California turns from fighting fires to preventing mudslides

Firefighters in California have brought the last of the major wildfires under control. But authorities are now faced with the challenge of breaking the familiar Western cycle -- fires followed by mudslides. State agencies are about to drop tons of grass seed on burned hillsides, which, without firm roots to anchor the soil, may slide away with the first strong rain.

While the intense burst of fires across the West will soon fade from the headlines, government scientists are studying the subject year round.

Fire's effects reach far beyond the visible charred hillsides. Mudslides that run off denuded hills damage homes and clog waterways and reservoirs.

As with any environmental phenomenon, man's tinkering can affect the natural balance, explains Enoch Bell, assistant director of the Pacific Southwest Forest and Range Experimental Station (a part of the United States Forest Service).

For example, the seeding of denuded hillsides with rye grass -- an inexpensive, fast-growing, and firmly rooting grass -- may save homes from floods this winter but rye grass is highly flammable when dry and may add to the fire danger next summer. There is also debate over introducing a nonnative plant that might overwhelm wild grasses in the area.

``Fire is a normal occurrence in the wilderness,'' says Mr. Bell.

Some plants such as southern California's chaparral actually need fire, depending on the intense heat to spread its seeds. He notes that fires are more likely to occur in the forest because man is there, but that fires are also more likely to be suppressed because of man's presence.

So the bulk of research being done by government scientists is aimed at understanding how fires act so that they can be controlled better and so that their effects on areas of ``public value'' can be protected.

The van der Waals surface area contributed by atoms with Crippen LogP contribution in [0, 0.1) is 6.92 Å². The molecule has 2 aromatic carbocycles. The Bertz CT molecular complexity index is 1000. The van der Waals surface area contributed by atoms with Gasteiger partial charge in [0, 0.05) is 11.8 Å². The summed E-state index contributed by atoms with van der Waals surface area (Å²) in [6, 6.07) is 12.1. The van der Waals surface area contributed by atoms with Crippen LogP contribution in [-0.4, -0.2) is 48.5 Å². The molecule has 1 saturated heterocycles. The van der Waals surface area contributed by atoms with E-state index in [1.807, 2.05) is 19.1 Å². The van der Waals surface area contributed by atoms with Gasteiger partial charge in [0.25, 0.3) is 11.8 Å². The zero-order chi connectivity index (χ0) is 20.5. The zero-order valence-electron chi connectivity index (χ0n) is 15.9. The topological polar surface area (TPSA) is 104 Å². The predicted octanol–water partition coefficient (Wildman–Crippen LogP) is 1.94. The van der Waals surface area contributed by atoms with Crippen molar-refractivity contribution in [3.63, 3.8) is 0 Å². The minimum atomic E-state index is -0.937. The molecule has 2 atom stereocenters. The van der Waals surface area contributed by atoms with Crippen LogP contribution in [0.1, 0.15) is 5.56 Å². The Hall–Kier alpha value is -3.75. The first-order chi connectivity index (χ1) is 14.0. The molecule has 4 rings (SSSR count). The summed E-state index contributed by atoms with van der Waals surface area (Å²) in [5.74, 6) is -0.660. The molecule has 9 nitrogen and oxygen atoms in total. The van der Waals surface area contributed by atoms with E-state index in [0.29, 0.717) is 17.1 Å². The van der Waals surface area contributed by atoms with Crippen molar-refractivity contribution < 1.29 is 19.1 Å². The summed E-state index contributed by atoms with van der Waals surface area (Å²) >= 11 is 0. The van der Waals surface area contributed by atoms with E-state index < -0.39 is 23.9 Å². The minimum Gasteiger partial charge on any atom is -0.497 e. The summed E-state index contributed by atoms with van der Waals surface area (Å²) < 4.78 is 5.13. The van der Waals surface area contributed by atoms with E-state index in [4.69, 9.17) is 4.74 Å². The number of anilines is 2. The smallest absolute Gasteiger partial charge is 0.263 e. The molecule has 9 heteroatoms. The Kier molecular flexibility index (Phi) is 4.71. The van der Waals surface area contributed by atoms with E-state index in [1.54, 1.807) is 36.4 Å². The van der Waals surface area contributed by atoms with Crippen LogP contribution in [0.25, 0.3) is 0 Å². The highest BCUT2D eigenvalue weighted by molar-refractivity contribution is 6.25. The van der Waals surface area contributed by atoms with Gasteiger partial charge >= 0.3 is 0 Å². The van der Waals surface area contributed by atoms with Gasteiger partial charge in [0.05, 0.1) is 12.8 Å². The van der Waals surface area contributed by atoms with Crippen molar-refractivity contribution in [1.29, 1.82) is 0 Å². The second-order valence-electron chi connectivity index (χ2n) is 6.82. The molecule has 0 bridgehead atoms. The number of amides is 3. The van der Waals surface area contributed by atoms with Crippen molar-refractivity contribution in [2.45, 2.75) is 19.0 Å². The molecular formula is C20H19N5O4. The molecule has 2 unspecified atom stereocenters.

For example, explains Bell, the ``main impetus to get involved in fire research in 1934 was strictly because of the effects of fire on watersheds. In southern California fire was destroying watersheds and they wanted to get more water out of the watershed.''

A whole series of federal fire labs grew out of that need to protect a natural resource for an urban area, he explains.

Similarly, the current effort in California to reseed hillsides focuses mainly on areas of ``public value,'' explains Dale Weirman, a California Department of Forestry vegetation management forester.

Mr. Weirman explains that soil eroded from mountains flows into streams and moves toward lakes or the ocean.

``If streams flow directly into the ocean, and Highway 1 is not in danger, there's no justification'' to tamper with postfire landscape in these areas, he says. But he notes that following a 1961 fire near Los Gatos the silt flowing off unprotected hillsides reduced one small reservoir's storage capacity by 50 percent.

Fire research being done in the federal Fire Effects Project under Bell's department is focusing on the variables that determine the effects of fire.

One current study aims to determine the amount of precipitation runoff associated with different levels of burning -- for example, would fewer mudslides and less erosion occur if vegetation were burned off periodically? Or would there be less erosion over time if brush were just allowed to grow naturally? This, experts say, is a key question in budgeting for the cost of catch basins for debris in residential areas.

Another study involves creating a ``mosaic'' of old and new vegetation across large areas of land as a natural fire break -- the age of some growth determines its flammability, and a mixture of old and young in an area may make it less vulnerable to fire. This would be preferable to the bulldozed firebreaks that mar many hillsides in southern California.

Meteorology, too, is being studied by fire experts because highly refined prediction methods are needed to determine how the wind will blow in a particular canyon that might be on fire.

Physicists are studying fire behavior to try to understand the relation between intensity of heat and the rate of speed of fires -- in hopes of providing on-scene guidance to those fighting erratic wildfires.

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